It’s the one sporting event that the BBC will probably never relinquish, which you can’t blame them for because Wimbledon never fails to deliver. This year’s championships however, promise drama on an unprecedented scale. While drafting this article, I had this silly idea that Queen’s Club might give us some clues, but with Andy Murray taking an early exit it only points towards more unpredictability.
Both the men’s and women’s titles are (almost) anyone’s for the taking this time around. Serena Williams, the greatest female player of her generation, will be an absentee for the first time since 2006. Maria Sharapova wasn’t granted a wildcard and pulled out of the qualifiers through injury, so another big name goes missing. That leaves the usual suspects such as Petra Kvitova and Angelique Kerber in with a shout, but what about the latest Great British hope, Johanna Konta? Now ranked seven after a meteoric rise over the last year or two, there’s no reason why a partisan home crowd can’t cheer her on to victory. Okay, maybe we’re getting carried away, especially with a disappointing French Open campaign fresh in the memory, but a grass-covered home turf is a different proposition.
As for the men’s draw, it will almost certainly be Murray and Roger Federer heading the betting, with Novak Djokovic close behind. However, it’s the renaissance of Rafael Nadal that has been the main talking point this season so far. A tenth French Open title came all too easily last month, as if the Spaniard had suddenly turned the clock back a decade. But as legendary as he is and as ridiculous as it is to say about a two-time Wimbledon champ, grass is a surface that hasn’t come as easily, especially as we are in the most competitive era the game has seen. Let’s not overlook the best of the rest either, as any one of Stanislas Wawrinka, Milos Raonic and Nik Kyrgios could be a new name on the trophy.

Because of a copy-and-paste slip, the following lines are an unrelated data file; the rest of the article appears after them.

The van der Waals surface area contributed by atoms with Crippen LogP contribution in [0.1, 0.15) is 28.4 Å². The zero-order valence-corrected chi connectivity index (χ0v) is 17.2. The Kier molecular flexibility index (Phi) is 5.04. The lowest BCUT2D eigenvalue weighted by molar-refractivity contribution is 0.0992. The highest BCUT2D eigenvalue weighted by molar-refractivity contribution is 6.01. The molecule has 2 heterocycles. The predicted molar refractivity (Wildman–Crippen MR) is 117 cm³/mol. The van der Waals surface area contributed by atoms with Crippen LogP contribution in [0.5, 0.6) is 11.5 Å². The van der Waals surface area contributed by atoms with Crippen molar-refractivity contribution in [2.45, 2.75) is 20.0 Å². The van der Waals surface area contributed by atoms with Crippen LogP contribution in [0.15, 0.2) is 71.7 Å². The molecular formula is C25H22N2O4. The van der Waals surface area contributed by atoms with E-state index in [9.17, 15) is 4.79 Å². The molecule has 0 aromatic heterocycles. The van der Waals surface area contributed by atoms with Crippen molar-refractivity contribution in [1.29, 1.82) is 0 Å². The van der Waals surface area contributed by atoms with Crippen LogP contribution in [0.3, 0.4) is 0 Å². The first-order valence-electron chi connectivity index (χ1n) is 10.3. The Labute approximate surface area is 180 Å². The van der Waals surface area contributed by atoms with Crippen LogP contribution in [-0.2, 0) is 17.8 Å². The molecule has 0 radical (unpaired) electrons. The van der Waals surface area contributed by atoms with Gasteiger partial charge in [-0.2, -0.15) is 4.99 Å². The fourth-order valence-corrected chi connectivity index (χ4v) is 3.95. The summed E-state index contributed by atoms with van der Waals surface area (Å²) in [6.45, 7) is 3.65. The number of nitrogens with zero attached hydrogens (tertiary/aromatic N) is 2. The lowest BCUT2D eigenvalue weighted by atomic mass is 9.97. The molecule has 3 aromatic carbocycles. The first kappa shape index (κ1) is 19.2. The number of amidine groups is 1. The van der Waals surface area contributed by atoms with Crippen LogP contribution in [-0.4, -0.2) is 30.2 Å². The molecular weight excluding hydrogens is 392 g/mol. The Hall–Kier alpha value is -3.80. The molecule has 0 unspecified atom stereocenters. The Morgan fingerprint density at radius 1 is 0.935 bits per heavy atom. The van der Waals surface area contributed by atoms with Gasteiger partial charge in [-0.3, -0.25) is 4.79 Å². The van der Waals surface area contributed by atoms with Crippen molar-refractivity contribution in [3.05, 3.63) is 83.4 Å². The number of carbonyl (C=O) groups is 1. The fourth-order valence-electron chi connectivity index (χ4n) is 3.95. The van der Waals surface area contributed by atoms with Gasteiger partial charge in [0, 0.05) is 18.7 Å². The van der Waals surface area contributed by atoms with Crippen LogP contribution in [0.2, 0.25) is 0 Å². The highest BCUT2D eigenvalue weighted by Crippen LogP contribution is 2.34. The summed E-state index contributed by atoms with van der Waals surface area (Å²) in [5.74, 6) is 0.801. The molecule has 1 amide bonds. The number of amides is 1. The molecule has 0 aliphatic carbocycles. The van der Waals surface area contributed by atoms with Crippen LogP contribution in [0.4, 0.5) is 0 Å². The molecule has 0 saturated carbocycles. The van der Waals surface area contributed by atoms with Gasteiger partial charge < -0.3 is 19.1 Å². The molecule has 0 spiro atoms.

2017 will also mark 90 years of BBC coverage. Commentators Teddy Wakelam and Colonel R.H. Brand really started something when they covered the tournament on radio way back in 1927, and it was a mere ten years later that it became the very first live sporting event to be televised. The famous theme tune Light and Tuneful, composed by Keith Mansfield in 1972, was adopted for Wimbledon by the BBC four years afterwards.
So on Monday, July 3, we should be witnessing the start of something very special both on and off the court. Whoever is crowned the King and Queen of SW19 will be making headlines in more ways than one.